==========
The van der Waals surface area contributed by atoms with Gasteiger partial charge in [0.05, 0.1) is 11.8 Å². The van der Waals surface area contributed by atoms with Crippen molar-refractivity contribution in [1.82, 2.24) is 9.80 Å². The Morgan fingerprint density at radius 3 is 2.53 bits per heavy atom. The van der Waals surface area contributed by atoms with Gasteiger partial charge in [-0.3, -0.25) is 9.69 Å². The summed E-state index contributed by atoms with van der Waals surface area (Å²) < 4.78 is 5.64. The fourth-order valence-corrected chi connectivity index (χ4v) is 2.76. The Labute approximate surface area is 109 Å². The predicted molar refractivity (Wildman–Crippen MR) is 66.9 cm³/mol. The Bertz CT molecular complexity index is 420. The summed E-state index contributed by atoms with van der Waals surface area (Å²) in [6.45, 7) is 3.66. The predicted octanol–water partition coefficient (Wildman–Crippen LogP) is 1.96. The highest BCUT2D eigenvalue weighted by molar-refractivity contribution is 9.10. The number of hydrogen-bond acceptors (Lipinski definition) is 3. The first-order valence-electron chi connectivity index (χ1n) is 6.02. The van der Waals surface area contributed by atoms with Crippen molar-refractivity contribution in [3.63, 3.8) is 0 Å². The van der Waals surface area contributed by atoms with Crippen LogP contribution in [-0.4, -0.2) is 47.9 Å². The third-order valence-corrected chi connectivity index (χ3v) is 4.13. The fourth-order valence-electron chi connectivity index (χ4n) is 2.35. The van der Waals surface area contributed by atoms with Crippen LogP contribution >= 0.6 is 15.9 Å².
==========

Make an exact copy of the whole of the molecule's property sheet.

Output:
The van der Waals surface area contributed by atoms with Gasteiger partial charge in [0.05, 0.1) is 11.8 Å². The van der Waals surface area contributed by atoms with Crippen molar-refractivity contribution in [1.82, 2.24) is 9.80 Å². The Morgan fingerprint density at radius 3 is 2.53 bits per heavy atom. The van der Waals surface area contributed by atoms with Gasteiger partial charge in [-0.3, -0.25) is 9.69 Å². The summed E-state index contributed by atoms with van der Waals surface area (Å²) < 4.78 is 5.64. The fourth-order valence-corrected chi connectivity index (χ4v) is 2.76. The Labute approximate surface area is 109 Å². The predicted molar refractivity (Wildman–Crippen MR) is 66.9 cm³/mol. The Bertz CT molecular complexity index is 420. The summed E-state index contributed by atoms with van der Waals surface area (Å²) in [6.45, 7) is 3.66. The predicted octanol–water partition coefficient (Wildman–Crippen LogP) is 1.96. The highest BCUT2D eigenvalue weighted by molar-refractivity contribution is 9.10. The number of hydrogen-bond acceptors (Lipinski definition) is 3. The first-order valence-electron chi connectivity index (χ1n) is 6.02. The van der Waals surface area contributed by atoms with Crippen molar-refractivity contribution in [3.63, 3.8) is 0 Å². The van der Waals surface area contributed by atoms with Crippen LogP contribution in [-0.4, -0.2) is 47.9 Å². The third-order valence-corrected chi connectivity index (χ3v) is 4.13. The fourth-order valence-electron chi connectivity index (χ4n) is 2.35. The van der Waals surface area contributed by atoms with Crippen LogP contribution >= 0.6 is 15.9 Å².